Wednesday, June 18, 2008

Into the Lair of the Mothman - My Visit to Point Pleasant, WV

I've previously written a review of both the book and film The Mothman Prophecies, so I won't rehash the background here.


On a trip to Illinois to set up my new home, I took a side trip to Point Pleasant, WV, made infamous by the Mothman legend. The town has adopted some aspect of paranormal tourism, though not as full-blown as Roswell. The following are some images from that trip.


The Curse of Cornstalk has long been suggested as having something to do with Mothman and the Silver Bridge collapse. The Mothman has also been linked to "Indian burial grounds," that time honored source of American paranormal mayhem. Specifically, the TNT area (see below) is supposed to be such a site, and is one of the reasons why ghost hunters now visit it.




Part of a town historical exhibit of the Indian wars in the area, focusing on Cornstalk (on the left)






The town's shiny Mothman statue was inspired less by the descriptions than by some Frazetta cover art for one edition of Keel's book









I bought a homemade and expensive Mothman statue here. However, in doing so, I got the inside scoop on where to find some open bunkers at the TNT area, and was shown some pictures of "orbs" taken there by the proprietor. Speaking of which, several people asked me if my visit was in response to a recent episode of Paranormal State, which visited Point Pleasant. I've never seen the show.



While photographing the Mothman statue, I noticed the local Odd Fellows lodge, and no. 33 to boot (a number of interest to those interested in Masonic symbolism). Odd Fellows have always interested me, as their lodges regularly turn up a literal skeleton in the closet (apparently used in rituals symbolizing mortality) when demolished or abandoned.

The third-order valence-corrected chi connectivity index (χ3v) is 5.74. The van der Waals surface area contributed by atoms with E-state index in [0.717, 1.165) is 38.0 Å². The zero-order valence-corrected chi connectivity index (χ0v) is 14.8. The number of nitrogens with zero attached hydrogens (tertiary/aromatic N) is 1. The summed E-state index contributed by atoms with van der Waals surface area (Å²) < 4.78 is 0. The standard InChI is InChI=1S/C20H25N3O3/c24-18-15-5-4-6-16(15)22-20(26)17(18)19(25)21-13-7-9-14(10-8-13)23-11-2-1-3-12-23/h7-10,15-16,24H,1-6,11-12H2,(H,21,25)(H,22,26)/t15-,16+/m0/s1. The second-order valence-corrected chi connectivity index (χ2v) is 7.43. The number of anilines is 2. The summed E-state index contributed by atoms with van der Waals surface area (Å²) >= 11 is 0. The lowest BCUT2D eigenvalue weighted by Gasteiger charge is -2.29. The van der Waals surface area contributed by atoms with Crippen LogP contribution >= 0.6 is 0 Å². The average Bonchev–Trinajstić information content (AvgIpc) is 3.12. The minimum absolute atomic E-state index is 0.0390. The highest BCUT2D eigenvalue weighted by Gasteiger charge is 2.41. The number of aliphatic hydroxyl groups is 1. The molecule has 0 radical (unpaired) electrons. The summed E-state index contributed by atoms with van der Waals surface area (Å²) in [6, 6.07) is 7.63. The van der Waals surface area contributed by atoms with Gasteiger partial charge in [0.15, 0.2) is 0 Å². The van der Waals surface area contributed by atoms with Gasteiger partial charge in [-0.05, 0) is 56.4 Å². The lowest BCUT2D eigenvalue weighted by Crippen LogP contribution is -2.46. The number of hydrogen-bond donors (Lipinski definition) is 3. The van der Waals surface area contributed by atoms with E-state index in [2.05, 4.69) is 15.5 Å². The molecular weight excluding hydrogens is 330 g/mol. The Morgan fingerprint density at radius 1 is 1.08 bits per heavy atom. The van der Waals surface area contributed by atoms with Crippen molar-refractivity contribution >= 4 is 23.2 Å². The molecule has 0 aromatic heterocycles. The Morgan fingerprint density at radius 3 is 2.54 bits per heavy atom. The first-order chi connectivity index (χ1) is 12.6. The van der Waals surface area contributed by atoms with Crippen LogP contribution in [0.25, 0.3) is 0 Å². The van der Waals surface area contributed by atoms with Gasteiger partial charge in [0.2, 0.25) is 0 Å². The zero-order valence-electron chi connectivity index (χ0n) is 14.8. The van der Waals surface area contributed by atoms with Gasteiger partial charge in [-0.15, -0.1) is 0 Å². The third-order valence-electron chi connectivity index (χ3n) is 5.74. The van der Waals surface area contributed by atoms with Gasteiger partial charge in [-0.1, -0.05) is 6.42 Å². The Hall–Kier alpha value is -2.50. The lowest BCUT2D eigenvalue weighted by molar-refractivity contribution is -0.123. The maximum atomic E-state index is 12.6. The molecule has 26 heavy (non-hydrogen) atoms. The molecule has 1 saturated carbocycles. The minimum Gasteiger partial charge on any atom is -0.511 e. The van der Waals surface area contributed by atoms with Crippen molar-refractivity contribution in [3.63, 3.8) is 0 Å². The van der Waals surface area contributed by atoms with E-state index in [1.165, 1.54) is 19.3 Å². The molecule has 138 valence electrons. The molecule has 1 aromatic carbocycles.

The front of the Mothman Museum. I actually greatly enjoyed the museum, and it beats some other paranormal museums I've visited. In particular, I liked that it had many original artifacts, including clippings, eyewitness manuscripts, and items related to John Keel. It has been open for about five years.

About a third of the museum holds props and costumes from the movie The Mothman Prophecies. I didn't care about that (though I did notice the Chapstick). I was more interested in the rest of the museum. Note the MIB (Man in Black), an integral part of Mothman lore after Keel's book.


Point Pleasant hosts a Mothman Festival in September.

Cryptozoology is big in Japan, a country that loves its monsters. Below are Japanese toys of the Mothman and the Flatwoods Monster, an apparition associated with a UFO flap in West Virginia in 1952.


Here we have the stuff that interested me most. Original documents associated with the Mothman legend, and John Keel. Below is an early draft of what became Keel's book.